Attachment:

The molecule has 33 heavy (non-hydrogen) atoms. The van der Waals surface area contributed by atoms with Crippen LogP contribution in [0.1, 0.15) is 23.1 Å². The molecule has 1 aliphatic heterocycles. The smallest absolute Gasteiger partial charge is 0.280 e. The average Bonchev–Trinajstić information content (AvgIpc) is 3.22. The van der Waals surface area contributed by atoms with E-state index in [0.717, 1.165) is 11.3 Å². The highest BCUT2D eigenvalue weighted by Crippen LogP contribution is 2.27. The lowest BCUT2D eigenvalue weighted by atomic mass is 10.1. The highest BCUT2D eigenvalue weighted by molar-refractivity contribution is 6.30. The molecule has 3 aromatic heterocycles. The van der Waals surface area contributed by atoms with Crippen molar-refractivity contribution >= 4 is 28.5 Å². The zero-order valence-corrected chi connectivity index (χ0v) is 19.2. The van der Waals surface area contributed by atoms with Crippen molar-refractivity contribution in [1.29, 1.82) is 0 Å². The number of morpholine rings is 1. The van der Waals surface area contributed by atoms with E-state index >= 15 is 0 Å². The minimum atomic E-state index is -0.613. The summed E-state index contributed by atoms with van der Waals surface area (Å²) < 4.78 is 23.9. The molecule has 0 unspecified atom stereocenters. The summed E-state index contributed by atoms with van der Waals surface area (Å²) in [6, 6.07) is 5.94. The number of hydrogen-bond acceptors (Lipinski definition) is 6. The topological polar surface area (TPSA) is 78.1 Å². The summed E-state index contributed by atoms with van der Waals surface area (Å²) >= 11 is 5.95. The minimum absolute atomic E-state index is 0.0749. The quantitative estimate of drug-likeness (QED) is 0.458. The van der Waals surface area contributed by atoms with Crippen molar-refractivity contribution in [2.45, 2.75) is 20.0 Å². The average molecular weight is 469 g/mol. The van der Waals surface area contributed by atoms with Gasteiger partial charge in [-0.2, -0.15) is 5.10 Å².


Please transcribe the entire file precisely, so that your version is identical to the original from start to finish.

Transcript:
The molecule has 33 heavy (non-hydrogen) atoms. The van der Waals surface area contributed by atoms with Crippen LogP contribution in [0.1, 0.15) is 23.1 Å². The molecule has 1 aliphatic heterocycles. The smallest absolute Gasteiger partial charge is 0.280 e. The average Bonchev–Trinajstić information content (AvgIpc) is 3.22. The van der Waals surface area contributed by atoms with E-state index in [0.717, 1.165) is 11.3 Å². The highest BCUT2D eigenvalue weighted by Crippen LogP contribution is 2.27. The lowest BCUT2D eigenvalue weighted by atomic mass is 10.1. The highest BCUT2D eigenvalue weighted by molar-refractivity contribution is 6.30. The molecule has 3 aromatic heterocycles. The van der Waals surface area contributed by atoms with Crippen molar-refractivity contribution >= 4 is 28.5 Å². The zero-order valence-corrected chi connectivity index (χ0v) is 19.2. The van der Waals surface area contributed by atoms with Crippen molar-refractivity contribution in [1.29, 1.82) is 0 Å². The number of morpholine rings is 1. The van der Waals surface area contributed by atoms with E-state index >= 15 is 0 Å². The minimum atomic E-state index is -0.613. The summed E-state index contributed by atoms with van der Waals surface area (Å²) < 4.78 is 23.9. The molecule has 0 unspecified atom stereocenters. The summed E-state index contributed by atoms with van der Waals surface area (Å²) in [6, 6.07) is 5.94. The number of hydrogen-bond acceptors (Lipinski definition) is 6. The topological polar surface area (TPSA) is 78.1 Å². The summed E-state index contributed by atoms with van der Waals surface area (Å²) >= 11 is 5.95. The minimum absolute atomic E-state index is 0.0749. The quantitative estimate of drug-likeness (QED) is 0.458. The van der Waals surface area contributed by atoms with Crippen molar-refractivity contribution in [2.45, 2.75) is 20.0 Å². The average molecular weight is 469 g/mol. The van der Waals surface area contributed by atoms with Gasteiger partial charge in [-0.2, -0.15) is 5.10 Å².